China has responded to the United States' veiled allegation that Beijing turned down its offer off help in fighting the coronavirus. A Chinese foreign ministry spokeswoman said on Monday that the US hasn't helped but rather fanned fears in the wake of the virus infection that has killed more than 360 people. On Sunday, US President Donald Trump and the National Security Adviser alleged that they were yet to hear from China about the offer of help.
Signalling continued US-China sabre ratling over coronavirus contingency plans, the foreign ministry official said the US ban on Chinese travellers would only worsen panic. The spokesperson also said Washington "hasn't provided any substantial assistance".
The Chinese reaction came after Trump apparently bragged about the his government's efforts in handling the virus scare. "Well, we've pretty much shut it down, coming in from China", Trump said referring to the new travel restrictions on the Chinese. "We have a tremendous relationship with China. We're offering 'em tremendous help ... But we can't have thousands of people coming in who may have this problem, the coronavirus. So, we're gonna see what happens", the president added.
The coronavirus, which broke out in a meat and seafood market in Wuhan, has killed more than 360 people and infected nearly 17,000 people at the last count. On Thursday, the World Health Organization declared the coronavirus crisis a global health emergency. Wuhan, the epicentre of the infection, has been creaking under the unprecedented medical emergency. There have been long queues for supplies as well as medical help and several videos showed the sick and the dead lying about on the streets.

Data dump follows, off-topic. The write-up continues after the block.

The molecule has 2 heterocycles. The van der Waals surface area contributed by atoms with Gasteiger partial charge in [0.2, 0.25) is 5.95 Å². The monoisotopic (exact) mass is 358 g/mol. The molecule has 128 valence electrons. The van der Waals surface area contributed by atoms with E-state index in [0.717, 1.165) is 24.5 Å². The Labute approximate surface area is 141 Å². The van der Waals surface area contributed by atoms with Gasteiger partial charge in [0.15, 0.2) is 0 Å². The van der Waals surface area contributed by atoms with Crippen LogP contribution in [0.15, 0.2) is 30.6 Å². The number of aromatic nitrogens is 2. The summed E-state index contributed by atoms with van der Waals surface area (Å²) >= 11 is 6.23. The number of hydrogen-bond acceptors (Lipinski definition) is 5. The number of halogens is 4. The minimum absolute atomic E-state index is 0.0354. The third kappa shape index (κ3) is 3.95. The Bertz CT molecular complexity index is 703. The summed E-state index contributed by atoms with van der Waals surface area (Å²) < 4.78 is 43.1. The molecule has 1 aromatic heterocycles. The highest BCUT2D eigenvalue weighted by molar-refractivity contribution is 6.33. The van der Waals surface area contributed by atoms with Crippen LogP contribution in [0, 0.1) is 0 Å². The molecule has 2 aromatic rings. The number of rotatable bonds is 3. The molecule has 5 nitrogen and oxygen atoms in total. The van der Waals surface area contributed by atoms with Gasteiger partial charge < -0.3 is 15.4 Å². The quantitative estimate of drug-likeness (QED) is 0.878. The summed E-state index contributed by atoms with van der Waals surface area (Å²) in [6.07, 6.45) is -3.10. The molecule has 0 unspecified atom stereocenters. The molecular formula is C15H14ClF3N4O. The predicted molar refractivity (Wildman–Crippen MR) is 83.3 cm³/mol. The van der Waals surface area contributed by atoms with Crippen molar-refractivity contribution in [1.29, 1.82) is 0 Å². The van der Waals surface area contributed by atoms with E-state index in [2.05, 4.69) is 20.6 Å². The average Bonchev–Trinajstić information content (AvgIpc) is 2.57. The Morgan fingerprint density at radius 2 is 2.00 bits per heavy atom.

The New York Times reported that in some worst-hit regions even the medical staff are working without basic bodysuits. The report said doctors in Huanggang, a city near Wuhan, were spotted wearing raincoats and garbage bags to protect themselves from the virus.
As the impact from the wave of virus infections grew China sought the European Union's help in procuring emergency supplies. On Saturday, China's Prime Minister Li Keqiang asked the European Union to help arrange medical supplies from member countries. The move came after data showed the death from the virus spiked on Friday, hitting a record daily rise.